- Associated Press - Sunday, June 22, 2014

TULSA, Okla. (AP) - Timely rainfall and milder temperatures this spring have raised prospects for a rebound of bobwhite quail in Oklahoma.

The Oklahoma Department of Wildlife Conservation has been contacted by landowners across the state indicating they have been hearing the quails’ characteristic “bobwhite” whistle more frequently this spring than in past years. The agency says that’s an indication that more birds are on the ground and are looking to nest.

“We’re seeing better conditions now than we’ve seen in the past two and a half years,” said upland game biologist Scott Cox.

In mid-June 2013, researchers who were tracking birds in northwestern Oklahoma had not recorded any birds nesting, the Tulsa World reported Sunday (https://bit.ly/1sx5AL5 ). This year, the department says residents of western Oklahoma reported seeing quail chicks in mid-May.

In the past 60 days, most areas of Oklahoma have received more than 6 inches of rain, according to the Oklahoma Climatological Survey. The state’s southeast region has recorded close to 12 inches since mid-April, and the parched western regions have seen between 5 inches and 8 inches in many areas.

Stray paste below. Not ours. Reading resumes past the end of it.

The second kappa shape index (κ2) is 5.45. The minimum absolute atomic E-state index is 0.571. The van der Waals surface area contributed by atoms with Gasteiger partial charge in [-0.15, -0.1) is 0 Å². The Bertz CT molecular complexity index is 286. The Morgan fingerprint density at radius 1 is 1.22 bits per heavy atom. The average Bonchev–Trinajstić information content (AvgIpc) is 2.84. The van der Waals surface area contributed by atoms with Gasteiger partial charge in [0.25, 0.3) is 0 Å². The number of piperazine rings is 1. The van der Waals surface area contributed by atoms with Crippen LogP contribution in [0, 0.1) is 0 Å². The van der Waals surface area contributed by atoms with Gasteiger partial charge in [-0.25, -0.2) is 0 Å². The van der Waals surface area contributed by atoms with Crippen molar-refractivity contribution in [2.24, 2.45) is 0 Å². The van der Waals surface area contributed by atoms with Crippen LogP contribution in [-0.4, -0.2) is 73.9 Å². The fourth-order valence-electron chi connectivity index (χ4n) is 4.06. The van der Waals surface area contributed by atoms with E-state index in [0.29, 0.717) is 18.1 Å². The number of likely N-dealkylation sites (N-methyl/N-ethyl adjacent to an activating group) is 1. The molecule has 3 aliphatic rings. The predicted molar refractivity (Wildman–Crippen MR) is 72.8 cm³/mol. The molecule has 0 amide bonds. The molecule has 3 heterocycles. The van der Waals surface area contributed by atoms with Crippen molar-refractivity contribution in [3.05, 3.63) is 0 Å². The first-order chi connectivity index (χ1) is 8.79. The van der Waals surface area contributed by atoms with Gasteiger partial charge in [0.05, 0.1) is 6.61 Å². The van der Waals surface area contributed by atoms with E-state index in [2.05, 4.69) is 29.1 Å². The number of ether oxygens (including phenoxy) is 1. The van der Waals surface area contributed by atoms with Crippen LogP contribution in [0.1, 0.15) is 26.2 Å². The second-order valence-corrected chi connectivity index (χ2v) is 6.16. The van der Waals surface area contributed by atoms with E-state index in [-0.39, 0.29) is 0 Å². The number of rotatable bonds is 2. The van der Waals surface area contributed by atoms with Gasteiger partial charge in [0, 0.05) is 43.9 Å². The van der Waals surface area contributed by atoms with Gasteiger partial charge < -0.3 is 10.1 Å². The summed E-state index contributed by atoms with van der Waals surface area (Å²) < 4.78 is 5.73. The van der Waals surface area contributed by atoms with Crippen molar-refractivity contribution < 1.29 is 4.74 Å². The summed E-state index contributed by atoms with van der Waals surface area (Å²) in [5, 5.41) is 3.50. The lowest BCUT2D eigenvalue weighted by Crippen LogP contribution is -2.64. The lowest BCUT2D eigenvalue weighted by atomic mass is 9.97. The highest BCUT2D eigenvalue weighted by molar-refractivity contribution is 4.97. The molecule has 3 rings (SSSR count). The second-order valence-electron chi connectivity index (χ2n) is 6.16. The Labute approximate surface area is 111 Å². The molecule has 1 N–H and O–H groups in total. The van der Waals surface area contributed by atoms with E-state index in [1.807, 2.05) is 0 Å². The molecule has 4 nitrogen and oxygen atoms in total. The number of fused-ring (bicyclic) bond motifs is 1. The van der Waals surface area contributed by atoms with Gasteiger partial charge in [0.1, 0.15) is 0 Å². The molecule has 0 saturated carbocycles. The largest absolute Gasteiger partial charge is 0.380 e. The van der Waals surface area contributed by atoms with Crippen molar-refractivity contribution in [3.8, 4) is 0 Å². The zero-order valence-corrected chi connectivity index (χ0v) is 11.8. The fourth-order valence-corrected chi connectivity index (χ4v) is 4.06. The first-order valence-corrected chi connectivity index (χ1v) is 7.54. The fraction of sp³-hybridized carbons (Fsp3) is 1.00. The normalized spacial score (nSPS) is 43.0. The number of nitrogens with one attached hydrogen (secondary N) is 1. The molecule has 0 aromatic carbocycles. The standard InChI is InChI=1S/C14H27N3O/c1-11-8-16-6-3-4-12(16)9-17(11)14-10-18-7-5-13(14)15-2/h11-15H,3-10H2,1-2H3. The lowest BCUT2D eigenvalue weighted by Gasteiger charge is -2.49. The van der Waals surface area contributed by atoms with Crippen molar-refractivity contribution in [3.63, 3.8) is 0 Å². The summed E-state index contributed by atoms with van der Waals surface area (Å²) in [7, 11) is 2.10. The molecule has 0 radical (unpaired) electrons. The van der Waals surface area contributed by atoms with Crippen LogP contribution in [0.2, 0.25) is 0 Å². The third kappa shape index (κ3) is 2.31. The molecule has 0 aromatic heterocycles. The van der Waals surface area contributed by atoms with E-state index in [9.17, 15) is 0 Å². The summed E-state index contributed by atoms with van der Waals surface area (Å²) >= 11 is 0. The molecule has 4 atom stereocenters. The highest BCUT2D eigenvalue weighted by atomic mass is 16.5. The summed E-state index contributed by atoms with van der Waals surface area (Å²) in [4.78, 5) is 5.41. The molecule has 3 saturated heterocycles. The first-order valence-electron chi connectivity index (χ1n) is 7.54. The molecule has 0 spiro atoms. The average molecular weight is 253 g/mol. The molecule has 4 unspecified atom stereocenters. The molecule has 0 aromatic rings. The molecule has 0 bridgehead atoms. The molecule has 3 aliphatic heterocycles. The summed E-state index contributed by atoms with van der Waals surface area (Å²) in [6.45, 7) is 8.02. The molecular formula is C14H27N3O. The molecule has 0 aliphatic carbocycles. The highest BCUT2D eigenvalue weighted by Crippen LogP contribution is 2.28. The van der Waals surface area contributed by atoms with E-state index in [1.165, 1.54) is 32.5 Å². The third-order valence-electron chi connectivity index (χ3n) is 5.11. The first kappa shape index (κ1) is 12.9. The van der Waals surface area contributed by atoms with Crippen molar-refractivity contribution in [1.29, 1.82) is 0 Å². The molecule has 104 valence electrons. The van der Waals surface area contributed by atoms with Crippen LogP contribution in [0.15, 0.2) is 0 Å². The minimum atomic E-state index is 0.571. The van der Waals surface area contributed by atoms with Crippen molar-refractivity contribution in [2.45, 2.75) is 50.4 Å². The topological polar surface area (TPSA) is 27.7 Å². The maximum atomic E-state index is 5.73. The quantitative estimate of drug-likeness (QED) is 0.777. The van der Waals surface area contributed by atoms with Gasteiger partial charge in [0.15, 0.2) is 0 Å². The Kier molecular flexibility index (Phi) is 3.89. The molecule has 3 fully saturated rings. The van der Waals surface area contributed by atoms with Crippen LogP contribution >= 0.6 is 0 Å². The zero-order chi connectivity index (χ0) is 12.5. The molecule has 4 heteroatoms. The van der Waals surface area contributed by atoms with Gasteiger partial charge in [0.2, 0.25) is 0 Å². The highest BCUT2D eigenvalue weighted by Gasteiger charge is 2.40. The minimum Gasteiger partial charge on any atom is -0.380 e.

The rainfall has created good growing conditions for ground-cover plants, which quail use as nesting habitat.

“Due to lower cattle numbers, nesting habitat ought to be really good this year,” Cox said. “Up to now, we’re about as good as it gets as far as nesting and forbs production in most parts of the state. The Panhandle is still behind in isolated areas, but it’s looking better than in the past few years.”

Cox conservatively estimated Oklahoma’s quail population at 750,000 to 1 million birds. In peak population years in the 1990s, the state’s quail population was probably close to 7 million, he said. In years with favorable conditions, quail have been known to nest as many as three times in one season.

Research has shown that quail mortality is generally about 80 percent each year. Since the bobwhite quail has an average lifespan of only seven to 10 months, Cox said hunting does not affect the overall population of the species.


Information from: Tulsa World, https://www.tulsaworld.com

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